2015 Sofabaton enters the universal remote market.
2020 Voice assistants see widespread adoption and include the capability to voice control TVs.
2021 Logitech stops making new Harmony remotes, leaving a tremendous opportunity for Sofabaton and others to gain market share.
2023 Newcomer Yio is expected to enter the market with an all-in-one device to control home theaters and smart homes.

The Era of Voice-Controlled Assistants

As technology evolved, remote controls have become more advanced and sophisticated. In recent years, voice-controlled assistants like Amazon’s Alexa, Google Assistant, and Apple’s Siri have revolutionized how we interact with our devices.

Amazon Echo Show

My Echo Show with Alexa Built-In

These virtual assistants can control compatible devices using simple voice commands, making changing channels, adjusting the volume, or even searching for your favorite show easier.

Conclusion: The Future of Remote Controls

As you can see, the humble remote control has come a long way since its inception at Zenith Radio Corporation. Today, it’s an essential part of our daily lives, allowing us to control a wide range of electronic devices easily.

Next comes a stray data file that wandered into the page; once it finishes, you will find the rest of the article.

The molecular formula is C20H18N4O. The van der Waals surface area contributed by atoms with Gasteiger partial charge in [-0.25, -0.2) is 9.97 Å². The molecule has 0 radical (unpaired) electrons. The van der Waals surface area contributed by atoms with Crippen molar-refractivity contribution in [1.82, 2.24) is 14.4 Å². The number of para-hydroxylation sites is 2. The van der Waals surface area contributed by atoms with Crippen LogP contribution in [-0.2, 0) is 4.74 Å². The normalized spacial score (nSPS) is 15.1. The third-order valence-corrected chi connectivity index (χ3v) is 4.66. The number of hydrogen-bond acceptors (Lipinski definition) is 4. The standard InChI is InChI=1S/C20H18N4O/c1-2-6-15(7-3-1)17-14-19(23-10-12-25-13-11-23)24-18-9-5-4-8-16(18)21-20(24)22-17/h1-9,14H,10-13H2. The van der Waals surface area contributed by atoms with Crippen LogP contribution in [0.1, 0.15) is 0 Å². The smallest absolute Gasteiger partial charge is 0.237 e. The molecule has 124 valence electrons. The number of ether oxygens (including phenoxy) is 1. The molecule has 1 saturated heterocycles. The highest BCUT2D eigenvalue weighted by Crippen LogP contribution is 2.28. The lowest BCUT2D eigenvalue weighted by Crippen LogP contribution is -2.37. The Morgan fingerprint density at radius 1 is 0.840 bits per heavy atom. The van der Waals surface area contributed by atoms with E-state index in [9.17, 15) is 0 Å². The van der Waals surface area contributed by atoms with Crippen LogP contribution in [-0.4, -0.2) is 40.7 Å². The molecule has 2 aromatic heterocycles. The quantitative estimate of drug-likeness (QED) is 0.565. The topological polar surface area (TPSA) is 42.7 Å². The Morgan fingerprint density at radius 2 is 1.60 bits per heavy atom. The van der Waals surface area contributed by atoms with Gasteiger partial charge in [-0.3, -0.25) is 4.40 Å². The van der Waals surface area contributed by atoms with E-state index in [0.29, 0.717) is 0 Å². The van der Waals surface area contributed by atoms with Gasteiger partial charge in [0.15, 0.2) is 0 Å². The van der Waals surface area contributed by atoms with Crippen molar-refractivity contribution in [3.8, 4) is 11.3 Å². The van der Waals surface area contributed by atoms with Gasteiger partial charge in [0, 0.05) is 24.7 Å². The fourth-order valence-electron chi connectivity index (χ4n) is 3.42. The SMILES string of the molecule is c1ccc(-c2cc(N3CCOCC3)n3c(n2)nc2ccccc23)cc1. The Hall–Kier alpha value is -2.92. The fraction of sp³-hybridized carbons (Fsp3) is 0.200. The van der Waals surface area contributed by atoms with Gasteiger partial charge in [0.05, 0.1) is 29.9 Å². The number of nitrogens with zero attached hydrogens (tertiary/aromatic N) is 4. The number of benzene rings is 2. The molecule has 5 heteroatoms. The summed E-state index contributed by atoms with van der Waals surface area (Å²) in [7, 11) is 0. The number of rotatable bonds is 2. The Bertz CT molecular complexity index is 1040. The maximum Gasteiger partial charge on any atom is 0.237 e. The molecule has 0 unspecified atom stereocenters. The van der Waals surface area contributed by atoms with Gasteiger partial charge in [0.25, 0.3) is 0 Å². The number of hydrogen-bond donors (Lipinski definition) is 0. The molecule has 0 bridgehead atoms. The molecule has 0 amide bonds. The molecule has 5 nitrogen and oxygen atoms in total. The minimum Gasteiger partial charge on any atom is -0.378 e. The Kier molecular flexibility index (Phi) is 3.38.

Who knows what the future holds for the remote control? One thing’s for sure: it will continue to evolve and adapt to our ever-changing needs and desires.

I look forward to getting my hands on the Yio Remote Two when it is released later this year.

history of universal remote yio

Yio Remote Two

I hope you enjoyed this brief overview of the remote control’s history! Stay tuned for more exciting stories and tidbits about home theater technology.

📖 Up Next: 11 Best Universal Remotes This Year 


Tim Brennan

Tim Brennan is a technology blogger and hosts the @TecTimmy YouTube channel. He writes about smart homes at oneSmartcrib, home theaters at UniversalRemoteReviews, and AI in writing at Writeinteractive. A graduate of Northeastern University School of Journalism, he has written about technology for 30 years. Tim lives on the ocean in Nahant, Massachusetts.